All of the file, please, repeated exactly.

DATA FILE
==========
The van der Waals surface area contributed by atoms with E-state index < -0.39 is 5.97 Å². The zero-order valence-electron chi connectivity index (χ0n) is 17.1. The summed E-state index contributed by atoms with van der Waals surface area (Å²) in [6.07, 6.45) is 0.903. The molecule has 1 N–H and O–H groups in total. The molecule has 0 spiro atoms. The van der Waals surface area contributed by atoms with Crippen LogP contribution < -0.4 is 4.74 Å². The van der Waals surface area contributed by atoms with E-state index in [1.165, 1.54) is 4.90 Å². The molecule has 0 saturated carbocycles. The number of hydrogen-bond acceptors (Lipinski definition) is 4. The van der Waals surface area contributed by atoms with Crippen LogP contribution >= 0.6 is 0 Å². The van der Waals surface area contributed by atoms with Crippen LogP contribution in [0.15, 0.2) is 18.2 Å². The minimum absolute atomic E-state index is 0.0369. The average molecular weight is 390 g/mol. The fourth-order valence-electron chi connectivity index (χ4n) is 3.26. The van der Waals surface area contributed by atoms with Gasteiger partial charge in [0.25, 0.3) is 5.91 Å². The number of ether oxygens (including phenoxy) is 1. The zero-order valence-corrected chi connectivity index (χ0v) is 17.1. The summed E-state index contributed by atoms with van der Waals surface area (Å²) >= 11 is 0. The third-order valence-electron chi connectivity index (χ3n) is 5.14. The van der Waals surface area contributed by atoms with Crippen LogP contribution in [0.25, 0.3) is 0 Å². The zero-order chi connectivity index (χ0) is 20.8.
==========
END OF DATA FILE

The van der Waals surface area contributed by atoms with E-state index < -0.39 is 5.97 Å². The zero-order valence-electron chi connectivity index (χ0n) is 17.1. The summed E-state index contributed by atoms with van der Waals surface area (Å²) in [6.07, 6.45) is 0.903. The molecule has 1 N–H and O–H groups in total. The molecule has 0 spiro atoms. The van der Waals surface area contributed by atoms with Crippen LogP contribution < -0.4 is 4.74 Å². The van der Waals surface area contributed by atoms with E-state index in [1.165, 1.54) is 4.90 Å². The molecule has 0 saturated carbocycles. The number of hydrogen-bond acceptors (Lipinski definition) is 4. The van der Waals surface area contributed by atoms with Crippen LogP contribution >= 0.6 is 0 Å². The van der Waals surface area contributed by atoms with Crippen LogP contribution in [0.15, 0.2) is 18.2 Å². The minimum absolute atomic E-state index is 0.0369. The average molecular weight is 390 g/mol. The fourth-order valence-electron chi connectivity index (χ4n) is 3.26. The van der Waals surface area contributed by atoms with Gasteiger partial charge in [0.25, 0.3) is 5.91 Å². The number of ether oxygens (including phenoxy) is 1. The zero-order valence-corrected chi connectivity index (χ0v) is 17.1. The summed E-state index contributed by atoms with van der Waals surface area (Å²) >= 11 is 0. The third-order valence-electron chi connectivity index (χ3n) is 5.14. The van der Waals surface area contributed by atoms with Crippen LogP contribution in [0.25, 0.3) is 0 Å². The zero-order chi connectivity index (χ0) is 20.8.